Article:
How many times have you been told that? From my experience over 90% of Irish dancers in the top studios have been told to turn out their feet. Turn out is one of the most important areas in which Irish dancing competitions are judged on. Unfortunately in certain cases, an Irish dancer’s turnout can sometimes be limited due to their body structure, including their joints, bones, muscles, tendons and ligaments. For the majority however, turn out can be improved without having to walk up and down hills like a penguin.
Alignment Issues (The Problems) –
Most of us have a hip tilt of some sort. Often, in my experience, there is huge similarity in dancers with no turn out and an anterior hip tilt, which causes the glutes to protrude. In lay terms this means that dancers who struggle to turn their feet out have a hip which is tilted towards their backside muscles, causing them to stick out more. Cleaning up alignment has assisted in turn out from my past experience. This leads me onto my next point “Loose and Strong,” which suggests some ways to fix alignment and turn out. Hip tilts are usually a result of muscular imbalances in the body ie. muscular tightness, looseness, weakness and un-trained coordination. Affected muscles include; glutes, tensor fasciae latae and the sartorius.
Prior to the World’s in 2012, I, myself went and got a remedial massage focusing in on my Glute and hip region and found that 2 days later my turn out was so much easier, due to the loosening of all the muscles in the region.
Stretching of the hip muscles is vital to achieve turnout. More often than not, dancers focus on trying to turn their feet out so much that they end up tensing the muscles through out the hip joint. By doing this they are causing their whole body to try and turn their feet out, which in turn causes postural issues and can look awful in competitive Irish dance performance. Hip stretching is vital, so that turn out can be achieved in the hip joint as opposed to having to overuse the knee and ankle joints, which are more susceptible to injury.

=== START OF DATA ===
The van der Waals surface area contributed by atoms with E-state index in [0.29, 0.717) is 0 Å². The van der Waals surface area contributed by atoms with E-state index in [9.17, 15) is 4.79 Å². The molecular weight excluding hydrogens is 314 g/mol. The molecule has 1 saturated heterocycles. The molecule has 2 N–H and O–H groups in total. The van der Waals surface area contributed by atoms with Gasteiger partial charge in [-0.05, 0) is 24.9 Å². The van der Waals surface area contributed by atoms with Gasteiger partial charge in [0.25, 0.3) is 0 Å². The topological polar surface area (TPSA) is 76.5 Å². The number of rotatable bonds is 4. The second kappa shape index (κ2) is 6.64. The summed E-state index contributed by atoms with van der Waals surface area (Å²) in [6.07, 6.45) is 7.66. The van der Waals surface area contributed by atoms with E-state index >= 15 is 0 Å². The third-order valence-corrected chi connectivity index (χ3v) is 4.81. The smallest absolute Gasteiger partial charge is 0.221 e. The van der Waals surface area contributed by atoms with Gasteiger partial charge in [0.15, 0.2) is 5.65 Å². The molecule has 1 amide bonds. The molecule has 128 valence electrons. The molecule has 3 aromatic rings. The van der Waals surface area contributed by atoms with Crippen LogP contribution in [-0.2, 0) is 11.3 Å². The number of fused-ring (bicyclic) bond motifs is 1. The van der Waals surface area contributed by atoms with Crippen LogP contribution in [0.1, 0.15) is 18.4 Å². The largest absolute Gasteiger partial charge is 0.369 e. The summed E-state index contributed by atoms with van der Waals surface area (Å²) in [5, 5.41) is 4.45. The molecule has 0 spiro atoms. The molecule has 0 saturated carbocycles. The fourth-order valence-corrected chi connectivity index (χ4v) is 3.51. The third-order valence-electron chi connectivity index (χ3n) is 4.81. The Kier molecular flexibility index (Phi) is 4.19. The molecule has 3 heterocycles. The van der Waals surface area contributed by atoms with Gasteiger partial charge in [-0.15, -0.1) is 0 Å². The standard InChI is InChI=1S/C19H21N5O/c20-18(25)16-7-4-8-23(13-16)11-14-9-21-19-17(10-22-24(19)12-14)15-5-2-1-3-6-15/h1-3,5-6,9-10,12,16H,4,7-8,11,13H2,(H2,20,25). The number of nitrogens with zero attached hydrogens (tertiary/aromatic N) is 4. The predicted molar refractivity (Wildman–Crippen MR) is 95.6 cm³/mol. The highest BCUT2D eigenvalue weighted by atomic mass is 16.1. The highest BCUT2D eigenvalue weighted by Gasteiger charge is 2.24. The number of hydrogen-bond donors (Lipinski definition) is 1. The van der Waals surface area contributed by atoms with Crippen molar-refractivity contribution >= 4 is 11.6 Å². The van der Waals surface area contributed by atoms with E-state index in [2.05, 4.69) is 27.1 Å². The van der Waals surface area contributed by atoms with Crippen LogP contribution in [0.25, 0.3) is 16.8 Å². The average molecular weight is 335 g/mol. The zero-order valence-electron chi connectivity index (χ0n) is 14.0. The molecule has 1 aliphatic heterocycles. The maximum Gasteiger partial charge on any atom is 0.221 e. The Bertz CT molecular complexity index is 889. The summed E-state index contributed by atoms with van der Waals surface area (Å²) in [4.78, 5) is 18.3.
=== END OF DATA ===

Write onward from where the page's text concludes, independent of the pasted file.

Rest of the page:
Practice hip joint rotation:
Warming up the hips, moving the muscles around and ensuring enough blood is flowing in the region is very important when trying to increase turn out. Followed with regular hip rotation exercises, turn out can be achieved not only as muscle memory begins to kick in, but also as the muscles begin to activate and improve in their strength and elasticity.
Ball rolling exercises (to loosen), Thera-band exercises (to stretch), joint rhythms (to coordinate) as well as pelvic floor and rotator exercises are all proven ways in which I have increased hip rotation in Irish dancers, and therefore improved turn out, in succession with getting onto the podium. These are all further areas to look into which have worked for me. I suggest that if unsure about any of these areas, you seek professional advice from someone who can teach you to use any of the above methods.
If you want to win that badly, and turnout is holding you back. Take the next step.